How to Dare Greatly With Cancer


Granddaughter Lilly, a black belt in Mixed Martial Arts, recently competed in an MMA tournament and captured two third place finishes. On the way home, she and I FaceTimed and of course she was disappointed, because she has some rather nice first-place hardware in her room at home.

But by the time she and her dad stopped for lunch and she got home to post a photo to Instagram, here was her thought: “Win or lose, I left it all on the mats today.”

I have a very wise 15-year-old granddaughter.

I’m reading Brené Brown’s book, Daring Greatly. The title comes from President Roosevelt’s 1910 speech delivered in Paris. Most likely, you’ve heard this passage that made it famous:

Photo credit: Pixaby
Photo credit: Pixaby

“It is not the critic who counts…The credit belongs to the man who is actually in the arena, whose face is marred by dust and sweat and blood; who strives valiantly; who errs, who comes short again and again … but who knows great enthusiasms, the great devotions; who spends himself in a worthy cause; who at the best knows in the end the triumph of high achievement, and who at the worst, if he fails, at least fails while daring greatly.”

Lilly and I talked about how much courage it took to even get on the mats, and how every time we do something challenging, no matter the outcome, it makes us stronger, wiser, quicker on our feet.

She reminds me of her grandfather. Hubby left it all on the mats. He lived and died well with cancer, and I am the lucky one who got to walk beside him through this astonishing, sorrowful, sweet, heart-rending, faith-strengthening journey.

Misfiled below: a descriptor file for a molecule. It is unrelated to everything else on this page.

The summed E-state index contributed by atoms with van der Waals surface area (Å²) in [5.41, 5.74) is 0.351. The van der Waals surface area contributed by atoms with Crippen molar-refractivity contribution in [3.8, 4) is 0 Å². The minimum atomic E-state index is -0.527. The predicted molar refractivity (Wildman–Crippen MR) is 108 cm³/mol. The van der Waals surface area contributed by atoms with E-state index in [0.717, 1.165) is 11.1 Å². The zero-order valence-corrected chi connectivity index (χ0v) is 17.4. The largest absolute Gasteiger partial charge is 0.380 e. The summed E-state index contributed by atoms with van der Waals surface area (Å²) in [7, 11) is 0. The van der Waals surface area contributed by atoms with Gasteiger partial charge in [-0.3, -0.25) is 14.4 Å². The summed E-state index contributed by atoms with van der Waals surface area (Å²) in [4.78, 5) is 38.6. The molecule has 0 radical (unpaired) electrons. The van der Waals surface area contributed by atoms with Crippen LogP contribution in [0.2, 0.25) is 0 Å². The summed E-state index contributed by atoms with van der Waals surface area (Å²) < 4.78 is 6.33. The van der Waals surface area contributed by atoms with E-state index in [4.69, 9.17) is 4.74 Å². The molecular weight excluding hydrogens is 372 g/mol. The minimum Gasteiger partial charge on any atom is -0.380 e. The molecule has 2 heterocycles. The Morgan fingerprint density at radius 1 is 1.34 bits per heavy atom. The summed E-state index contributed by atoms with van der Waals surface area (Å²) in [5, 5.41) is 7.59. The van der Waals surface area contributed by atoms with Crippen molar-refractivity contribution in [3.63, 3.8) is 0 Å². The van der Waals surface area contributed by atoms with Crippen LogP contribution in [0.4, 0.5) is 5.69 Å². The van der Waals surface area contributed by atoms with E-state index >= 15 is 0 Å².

So, how do you even begin to dare greatly? Here are a couple of thoughts from our experience:

  1. Determine your arena. What keeps you awake at night – not in anxiety, but in planning? What can you offer that would make the world a better place? Hubby and I both had a passion to share hope and practical tips for living well despite terminal cancer. Which pushed us out into uncomfortable places before audiences across the country. But he loved knowing that our story was a source of encouragement to others dealing with cancer.
  2. Prepare for your arena. Put in the hours of training; draft lesson plans, travel plans, a business plan; show up for class, for the commitment you made. Hubby and I created a tag-team presentation and asked an oncologist friend to review it, who put together a critique team of healthcare professionals. We tweaked the message, established a non-profit, wrote for grant funding and booked speaking engagements. None of which we had ever done.
  3. Step in and dare greatly. At some point you need to stop preparing for the thing and actually do the thing. Make your candidate speech. Hang the sign over your bakery. Submit your novel and let someone actually read what you’ve written. Put one foot in front of the other and step into the arena.

In Daring Greatly, Brené Brown refers to her two TED Talks, one of which went viral:

“Both of the talks are flawed and imperfect, but I walked into the arena and gave it my best shot. The willingness to show up changes us. It makes us a little braver each time.”

I’m stepping into an arena that involves public speaking and writing and seeking a literary agent, a publisher; it involves being imperfect and vulnerable; it involves setting myself up for rejection, for placing last.

But I’m showing up and leaving it all on the mats.

What about you? What is your arena, and how are you preparing to step into it?

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